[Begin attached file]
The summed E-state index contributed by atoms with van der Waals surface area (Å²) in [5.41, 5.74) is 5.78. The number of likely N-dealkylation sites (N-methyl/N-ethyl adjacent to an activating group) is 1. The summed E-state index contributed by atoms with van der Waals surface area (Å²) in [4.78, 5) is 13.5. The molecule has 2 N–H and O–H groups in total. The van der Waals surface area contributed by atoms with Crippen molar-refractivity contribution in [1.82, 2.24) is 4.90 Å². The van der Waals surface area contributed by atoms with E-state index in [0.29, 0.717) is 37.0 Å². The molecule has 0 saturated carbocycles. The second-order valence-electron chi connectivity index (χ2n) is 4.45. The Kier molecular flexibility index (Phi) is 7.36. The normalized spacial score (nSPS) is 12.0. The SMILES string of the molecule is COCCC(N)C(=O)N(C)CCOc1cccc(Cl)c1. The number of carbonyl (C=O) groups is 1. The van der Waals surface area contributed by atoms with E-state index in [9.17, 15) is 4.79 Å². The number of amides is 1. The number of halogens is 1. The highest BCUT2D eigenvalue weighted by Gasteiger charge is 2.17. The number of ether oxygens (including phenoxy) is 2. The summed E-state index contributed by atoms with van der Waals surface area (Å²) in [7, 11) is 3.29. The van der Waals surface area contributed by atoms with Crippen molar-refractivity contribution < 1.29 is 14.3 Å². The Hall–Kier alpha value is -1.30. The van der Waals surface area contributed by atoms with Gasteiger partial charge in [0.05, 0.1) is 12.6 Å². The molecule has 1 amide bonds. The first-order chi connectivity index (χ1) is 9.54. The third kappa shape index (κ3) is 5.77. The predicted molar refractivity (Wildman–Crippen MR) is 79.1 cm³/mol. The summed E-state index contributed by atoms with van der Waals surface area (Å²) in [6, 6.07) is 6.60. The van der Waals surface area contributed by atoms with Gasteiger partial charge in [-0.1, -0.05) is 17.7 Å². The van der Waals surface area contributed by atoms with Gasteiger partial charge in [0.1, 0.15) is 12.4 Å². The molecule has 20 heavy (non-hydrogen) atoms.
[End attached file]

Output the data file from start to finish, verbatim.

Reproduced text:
The summed E-state index contributed by atoms with van der Waals surface area (Å²) in [5.41, 5.74) is 5.78. The number of likely N-dealkylation sites (N-methyl/N-ethyl adjacent to an activating group) is 1. The summed E-state index contributed by atoms with van der Waals surface area (Å²) in [4.78, 5) is 13.5. The molecule has 2 N–H and O–H groups in total. The van der Waals surface area contributed by atoms with Crippen molar-refractivity contribution in [1.82, 2.24) is 4.90 Å². The van der Waals surface area contributed by atoms with E-state index in [0.29, 0.717) is 37.0 Å². The molecule has 0 saturated carbocycles. The second-order valence-electron chi connectivity index (χ2n) is 4.45. The Kier molecular flexibility index (Phi) is 7.36. The normalized spacial score (nSPS) is 12.0. The SMILES string of the molecule is COCCC(N)C(=O)N(C)CCOc1cccc(Cl)c1. The number of carbonyl (C=O) groups is 1. The van der Waals surface area contributed by atoms with E-state index in [9.17, 15) is 4.79 Å². The number of amides is 1. The number of halogens is 1. The highest BCUT2D eigenvalue weighted by Gasteiger charge is 2.17. The number of ether oxygens (including phenoxy) is 2. The summed E-state index contributed by atoms with van der Waals surface area (Å²) in [7, 11) is 3.29. The van der Waals surface area contributed by atoms with Crippen molar-refractivity contribution < 1.29 is 14.3 Å². The Hall–Kier alpha value is -1.30. The van der Waals surface area contributed by atoms with Gasteiger partial charge in [0.05, 0.1) is 12.6 Å². The molecule has 1 amide bonds. The first-order chi connectivity index (χ1) is 9.54. The third kappa shape index (κ3) is 5.77. The predicted molar refractivity (Wildman–Crippen MR) is 79.1 cm³/mol. The summed E-state index contributed by atoms with van der Waals surface area (Å²) in [6, 6.07) is 6.60. The van der Waals surface area contributed by atoms with Gasteiger partial charge in [-0.1, -0.05) is 17.7 Å². The van der Waals surface area contributed by atoms with Gasteiger partial charge in [0.1, 0.15) is 12.4 Å². The molecule has 20 heavy (non-hydrogen) atoms.